1) Full Well Capacity is OFTEN PROPORTIONAL to the surface area of a pixel, but is not defined by it. Is a larger bucket defined by the size of the opening in the top? No, and neither is a pixel, which is effectively a bucket.

2) Root Mean Square is a way of calculating the average for a fluctuating signal (you take the square root of the average of all values-squared). Total noise = total noise. Read noise = read noise.

4) The QE of a sensor across multiple wavelengths depends on the structure and material of the sensor. A thin sensor will not do a good job of absorbing longer-wavelength photons and vice-versa. A gallium-arsenide sensor works extremely well at near-IR wavelengths. That's why you see QE ratings across a spectrum of wavelengths (the transparency of a lens or the reflectivity of a mirror is also wavelength dependent for similar reasons).

Replies to your questions:

1) No. A high QE will allow for efficient (faster) collection of light at the specified wavelength. A larger full-well capacity will allow for greater dynamic range. These are two very different things.

2) 4000:1 is likely the specified 12-bit ADC (Analog to Digital Conversion). These are the number of grey-scales reported by the camera, even if the camera were not able to accurate decide which value to place the result into. The actual dynamic range is 1594:1.

3) No, on it's own having a high full-well capacity is not any better - in the extreme example you gave the 25.5K with read noise of 16e- will suck compared to the 20K with read noise of 4e-.

4) That's a rough guideline but it's likely true-enough for most silicon detectors. Certainly my dSLR is not worth using at 30'C. Even a 10-second exposure produces little other than noise.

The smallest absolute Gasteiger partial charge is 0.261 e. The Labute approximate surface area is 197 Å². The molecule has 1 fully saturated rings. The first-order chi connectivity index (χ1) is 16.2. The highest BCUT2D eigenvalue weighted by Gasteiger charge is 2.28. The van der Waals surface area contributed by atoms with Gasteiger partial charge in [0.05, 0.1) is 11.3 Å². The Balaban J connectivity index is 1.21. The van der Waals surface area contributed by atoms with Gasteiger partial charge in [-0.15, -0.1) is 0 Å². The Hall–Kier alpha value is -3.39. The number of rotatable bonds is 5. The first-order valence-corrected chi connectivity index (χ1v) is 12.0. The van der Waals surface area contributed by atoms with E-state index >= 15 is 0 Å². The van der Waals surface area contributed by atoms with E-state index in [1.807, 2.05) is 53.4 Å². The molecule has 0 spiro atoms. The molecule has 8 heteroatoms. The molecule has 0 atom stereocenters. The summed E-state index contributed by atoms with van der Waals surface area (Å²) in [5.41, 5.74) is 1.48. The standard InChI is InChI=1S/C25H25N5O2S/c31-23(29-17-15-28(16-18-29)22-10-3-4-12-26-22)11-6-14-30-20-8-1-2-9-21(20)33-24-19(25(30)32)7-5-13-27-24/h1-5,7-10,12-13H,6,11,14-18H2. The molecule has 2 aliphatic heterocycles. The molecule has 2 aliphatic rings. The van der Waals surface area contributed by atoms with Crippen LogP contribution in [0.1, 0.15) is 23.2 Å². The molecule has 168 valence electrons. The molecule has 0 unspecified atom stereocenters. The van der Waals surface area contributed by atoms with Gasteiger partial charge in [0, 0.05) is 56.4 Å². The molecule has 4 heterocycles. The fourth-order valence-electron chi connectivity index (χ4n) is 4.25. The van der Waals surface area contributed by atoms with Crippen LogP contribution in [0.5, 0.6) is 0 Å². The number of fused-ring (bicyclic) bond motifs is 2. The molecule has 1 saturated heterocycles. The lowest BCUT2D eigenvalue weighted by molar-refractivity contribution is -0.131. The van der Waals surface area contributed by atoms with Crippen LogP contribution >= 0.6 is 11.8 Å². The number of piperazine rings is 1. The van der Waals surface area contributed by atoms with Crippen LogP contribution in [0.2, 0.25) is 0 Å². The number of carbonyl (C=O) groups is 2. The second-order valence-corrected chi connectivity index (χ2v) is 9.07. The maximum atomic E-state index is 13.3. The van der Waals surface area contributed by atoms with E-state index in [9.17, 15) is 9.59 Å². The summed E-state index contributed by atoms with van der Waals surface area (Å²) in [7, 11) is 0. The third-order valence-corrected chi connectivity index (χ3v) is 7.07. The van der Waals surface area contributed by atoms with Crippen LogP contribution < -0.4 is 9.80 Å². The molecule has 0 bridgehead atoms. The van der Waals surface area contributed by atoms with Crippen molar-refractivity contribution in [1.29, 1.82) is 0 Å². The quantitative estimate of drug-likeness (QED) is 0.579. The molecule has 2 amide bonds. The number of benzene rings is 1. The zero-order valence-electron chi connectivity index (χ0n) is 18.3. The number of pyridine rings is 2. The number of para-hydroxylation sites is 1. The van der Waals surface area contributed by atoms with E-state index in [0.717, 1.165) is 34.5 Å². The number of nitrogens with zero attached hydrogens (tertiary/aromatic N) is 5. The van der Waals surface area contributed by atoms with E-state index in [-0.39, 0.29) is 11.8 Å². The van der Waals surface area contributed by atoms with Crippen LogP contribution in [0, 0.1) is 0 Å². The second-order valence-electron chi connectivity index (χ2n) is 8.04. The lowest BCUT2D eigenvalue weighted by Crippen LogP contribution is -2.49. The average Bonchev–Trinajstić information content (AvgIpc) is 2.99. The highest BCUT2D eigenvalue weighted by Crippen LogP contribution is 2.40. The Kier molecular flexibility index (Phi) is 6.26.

Hope this helps,

#3 hytham


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Posted 29 March 2013 - 05:08 PM

I truly appreciate the feedback and sets me off in the right direction. The problem now is deciding what CCD would best fit the set up I currently have and the set up I plan on purchasing.

I have a question regarding full well capacity. You state that it is often proportional to pixel size. Is this based on the manufacturers design of the CCD chip? I had always assumed that chip size goes beyond diagonal measurement, but you seem to infer that depth does vary. Is this true?

#4 Jared


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Posted 31 March 2013 - 10:00 PM

Full well capacity does vary with technology, not just pixel size. For example, an 16803 based camera will have a full well capacity of around 100,000 e- whereas an 8300 based camera is more like 25,000 e-. The former has 81 square micron pixels whereas the latter has 29 square micron pixels. If the full well capacity were determined purely by pixel size, the 16803 based cameras should have 2.8x the capacity of the 8300 based cameras. Instead the ratio is 4x. Both technology and pixel size matter.

Note that chip size--diagonal measurement--plays no role that I am aware of. Full well has to do with how many electrons each individual pixel can hold, not how many the entire chip can hold.